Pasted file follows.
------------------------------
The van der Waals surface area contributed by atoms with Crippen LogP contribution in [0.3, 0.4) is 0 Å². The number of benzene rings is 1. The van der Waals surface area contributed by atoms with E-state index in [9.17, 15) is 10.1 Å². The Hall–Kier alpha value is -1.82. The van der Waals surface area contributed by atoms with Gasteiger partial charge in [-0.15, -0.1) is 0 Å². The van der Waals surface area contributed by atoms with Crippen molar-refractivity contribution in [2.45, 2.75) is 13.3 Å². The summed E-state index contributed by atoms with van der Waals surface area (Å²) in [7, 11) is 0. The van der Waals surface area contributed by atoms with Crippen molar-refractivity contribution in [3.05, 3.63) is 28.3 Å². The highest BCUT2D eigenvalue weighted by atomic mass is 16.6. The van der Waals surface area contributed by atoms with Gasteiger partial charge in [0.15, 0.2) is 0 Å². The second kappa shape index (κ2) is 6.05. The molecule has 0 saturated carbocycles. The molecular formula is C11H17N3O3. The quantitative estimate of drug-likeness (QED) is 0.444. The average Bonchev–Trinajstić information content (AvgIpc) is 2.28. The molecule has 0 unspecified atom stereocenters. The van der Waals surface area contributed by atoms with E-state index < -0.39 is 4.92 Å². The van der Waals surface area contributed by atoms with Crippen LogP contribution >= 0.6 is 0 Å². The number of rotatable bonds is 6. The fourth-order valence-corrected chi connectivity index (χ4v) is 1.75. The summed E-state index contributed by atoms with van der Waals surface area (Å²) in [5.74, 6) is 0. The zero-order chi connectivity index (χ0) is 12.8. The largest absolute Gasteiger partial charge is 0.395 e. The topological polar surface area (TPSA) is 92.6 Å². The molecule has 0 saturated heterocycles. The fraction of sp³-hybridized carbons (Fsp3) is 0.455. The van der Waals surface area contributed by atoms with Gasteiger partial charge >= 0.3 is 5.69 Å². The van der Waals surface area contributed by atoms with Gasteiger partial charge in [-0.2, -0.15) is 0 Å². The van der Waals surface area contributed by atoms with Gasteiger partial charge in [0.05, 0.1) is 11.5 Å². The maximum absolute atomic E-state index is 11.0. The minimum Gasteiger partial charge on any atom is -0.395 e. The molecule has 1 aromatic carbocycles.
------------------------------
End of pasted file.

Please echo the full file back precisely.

The van der Waals surface area contributed by atoms with Crippen LogP contribution in [0.3, 0.4) is 0 Å². The number of benzene rings is 1. The van der Waals surface area contributed by atoms with E-state index in [9.17, 15) is 10.1 Å². The Hall–Kier alpha value is -1.82. The van der Waals surface area contributed by atoms with Gasteiger partial charge in [-0.15, -0.1) is 0 Å². The van der Waals surface area contributed by atoms with Crippen molar-refractivity contribution in [2.45, 2.75) is 13.3 Å². The summed E-state index contributed by atoms with van der Waals surface area (Å²) in [7, 11) is 0. The van der Waals surface area contributed by atoms with Crippen molar-refractivity contribution in [3.05, 3.63) is 28.3 Å². The highest BCUT2D eigenvalue weighted by atomic mass is 16.6. The van der Waals surface area contributed by atoms with Gasteiger partial charge in [0.15, 0.2) is 0 Å². The second kappa shape index (κ2) is 6.05. The molecule has 0 saturated carbocycles. The molecular formula is C11H17N3O3. The quantitative estimate of drug-likeness (QED) is 0.444. The average Bonchev–Trinajstić information content (AvgIpc) is 2.28. The molecule has 0 unspecified atom stereocenters. The van der Waals surface area contributed by atoms with E-state index < -0.39 is 4.92 Å². The van der Waals surface area contributed by atoms with Crippen LogP contribution >= 0.6 is 0 Å². The number of rotatable bonds is 6. The fourth-order valence-corrected chi connectivity index (χ4v) is 1.75. The summed E-state index contributed by atoms with van der Waals surface area (Å²) in [5.74, 6) is 0. The zero-order chi connectivity index (χ0) is 12.8. The largest absolute Gasteiger partial charge is 0.395 e. The topological polar surface area (TPSA) is 92.6 Å². The molecule has 0 saturated heterocycles. The fraction of sp³-hybridized carbons (Fsp3) is 0.455. The van der Waals surface area contributed by atoms with Gasteiger partial charge >= 0.3 is 5.69 Å². The van der Waals surface area contributed by atoms with Gasteiger partial charge in [-0.2, -0.15) is 0 Å². The van der Waals surface area contributed by atoms with Gasteiger partial charge in [0.05, 0.1) is 11.5 Å². The maximum absolute atomic E-state index is 11.0. The minimum Gasteiger partial charge on any atom is -0.395 e. The molecule has 1 aromatic carbocycles.